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I’ll be speaking today to Steve Klein‘s “Writing Across Media” class at George Mason University.

I’ve written lots about traditional writing in the style of newspaper stories and those styles and issues remain important. But digital tools and platforms present a broad range of challenges and opportunities for writers, which I will focus on here and in my presentation to the class. The best way to learn each of these writing techniques is to practice it. I will offer a few tips and link to some helps (I appreciate other links, if you can offer them in the comments). Some good places to learn about writing for different media are Mindy McAdams’ blog or Mark Briggs’ books. Some digital writing tools and types I will encourage the students to study and try: (more…)

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I can be a bit of a scold to colleagues, exhorting editors to move more boldly and swiftly into the future.

As an industry, newspapers have been slow and clumsy at innovation. But a lot of editors do outstanding, innovative journalism (as well as outstanding traditional journalism) and I would like to recognize some of them. I was honored today by Editor & Publisher, named Editor of the Year. As I explain in a separate post, I was surprised by the honor, not out of false humility but because I truly am no longer an editor.

While I am honored by this recognition, I do want to make the point that many editors are deserving of such recognition. Dozens, if not hundreds, of editors serve their communities honorably, elevate the journalism of their staffs and pursue innovative solutions, even in these trying times. (more…)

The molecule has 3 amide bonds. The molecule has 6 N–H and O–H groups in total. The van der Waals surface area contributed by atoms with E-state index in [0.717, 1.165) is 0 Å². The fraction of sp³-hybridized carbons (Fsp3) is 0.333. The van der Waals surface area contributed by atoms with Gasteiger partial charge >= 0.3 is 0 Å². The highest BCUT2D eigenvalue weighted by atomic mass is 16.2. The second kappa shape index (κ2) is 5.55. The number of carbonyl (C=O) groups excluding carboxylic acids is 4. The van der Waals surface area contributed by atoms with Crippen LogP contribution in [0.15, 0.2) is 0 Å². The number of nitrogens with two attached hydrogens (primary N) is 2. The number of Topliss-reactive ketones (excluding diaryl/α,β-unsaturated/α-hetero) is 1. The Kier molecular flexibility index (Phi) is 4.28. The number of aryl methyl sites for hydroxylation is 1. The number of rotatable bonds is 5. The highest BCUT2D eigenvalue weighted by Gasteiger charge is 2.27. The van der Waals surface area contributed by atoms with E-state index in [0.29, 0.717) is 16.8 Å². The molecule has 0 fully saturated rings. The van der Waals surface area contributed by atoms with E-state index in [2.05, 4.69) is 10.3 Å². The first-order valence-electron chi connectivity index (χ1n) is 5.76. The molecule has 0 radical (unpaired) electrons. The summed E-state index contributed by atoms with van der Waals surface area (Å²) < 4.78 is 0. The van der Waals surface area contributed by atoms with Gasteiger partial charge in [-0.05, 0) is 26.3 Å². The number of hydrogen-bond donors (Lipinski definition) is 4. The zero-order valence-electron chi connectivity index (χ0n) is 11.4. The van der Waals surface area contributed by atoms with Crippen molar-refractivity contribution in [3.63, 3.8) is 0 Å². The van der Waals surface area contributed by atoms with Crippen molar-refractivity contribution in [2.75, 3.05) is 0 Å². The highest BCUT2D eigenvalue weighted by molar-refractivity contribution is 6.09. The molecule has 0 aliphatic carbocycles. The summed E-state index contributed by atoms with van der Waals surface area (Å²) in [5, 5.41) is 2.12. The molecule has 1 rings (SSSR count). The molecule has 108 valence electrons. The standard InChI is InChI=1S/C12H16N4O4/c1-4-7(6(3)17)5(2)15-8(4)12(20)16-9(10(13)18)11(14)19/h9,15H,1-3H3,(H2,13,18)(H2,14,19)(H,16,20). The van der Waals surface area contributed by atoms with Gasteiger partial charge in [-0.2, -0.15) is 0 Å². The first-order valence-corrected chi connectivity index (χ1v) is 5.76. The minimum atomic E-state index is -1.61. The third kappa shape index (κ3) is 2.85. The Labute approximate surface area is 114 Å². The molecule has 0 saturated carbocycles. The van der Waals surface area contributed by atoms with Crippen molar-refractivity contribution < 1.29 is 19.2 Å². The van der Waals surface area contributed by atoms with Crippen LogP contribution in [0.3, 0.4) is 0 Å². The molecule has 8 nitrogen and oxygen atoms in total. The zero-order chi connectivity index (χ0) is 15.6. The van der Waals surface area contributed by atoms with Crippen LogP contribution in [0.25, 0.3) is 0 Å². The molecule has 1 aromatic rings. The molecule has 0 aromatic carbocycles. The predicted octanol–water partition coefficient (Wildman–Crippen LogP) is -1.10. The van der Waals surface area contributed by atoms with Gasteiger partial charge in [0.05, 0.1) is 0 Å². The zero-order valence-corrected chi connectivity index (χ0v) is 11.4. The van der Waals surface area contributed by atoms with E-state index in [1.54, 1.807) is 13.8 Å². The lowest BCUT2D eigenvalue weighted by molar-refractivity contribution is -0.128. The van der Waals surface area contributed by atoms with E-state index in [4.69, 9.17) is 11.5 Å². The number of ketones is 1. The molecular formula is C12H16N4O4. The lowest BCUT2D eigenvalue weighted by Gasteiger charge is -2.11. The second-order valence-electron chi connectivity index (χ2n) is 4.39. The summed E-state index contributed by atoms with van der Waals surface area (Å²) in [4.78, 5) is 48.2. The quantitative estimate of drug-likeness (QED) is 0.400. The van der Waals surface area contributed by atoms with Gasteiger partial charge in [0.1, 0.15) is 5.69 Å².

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My tweeps came through this week with lots of advice for journalists using Twitter.

On a trip to Ottawa, I led three workshops on Twitter for journalists for Carleton University, the Ottawa Citizen and Canwest News Service. I knew I needed to update the Twitter tips for journalists that I posted in July. Six months ago is a long time in the Twitterverse. So I crowdsourced this project. (more…)

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When I read Philip Lee’s ignorant anti-Twitter rant, Notes on the triviality of Twitter, my first reaction was that I needed to write another anti-anti-Twitter-rant rant.

But I’m getting tired of those rants (maybe you are, too). I previously noted how Leonard Pitts, Edward Wasserman and Paul Farhi wrote foolish things about Twitter without bothering to learn what they were talking about. Do I repeat myself just because Lee has echoed their whining, or could I find something new to say?

Lee did say lots of ignorant things about Twitter, but they are things I’ve addressed before, so I won’t dwell on them here. He has tried Twitter out (barely, 34 tweets in nearly a year), which the others noted above had not.

I want to address Lee’s concern about Twitter and storytelling: (more…)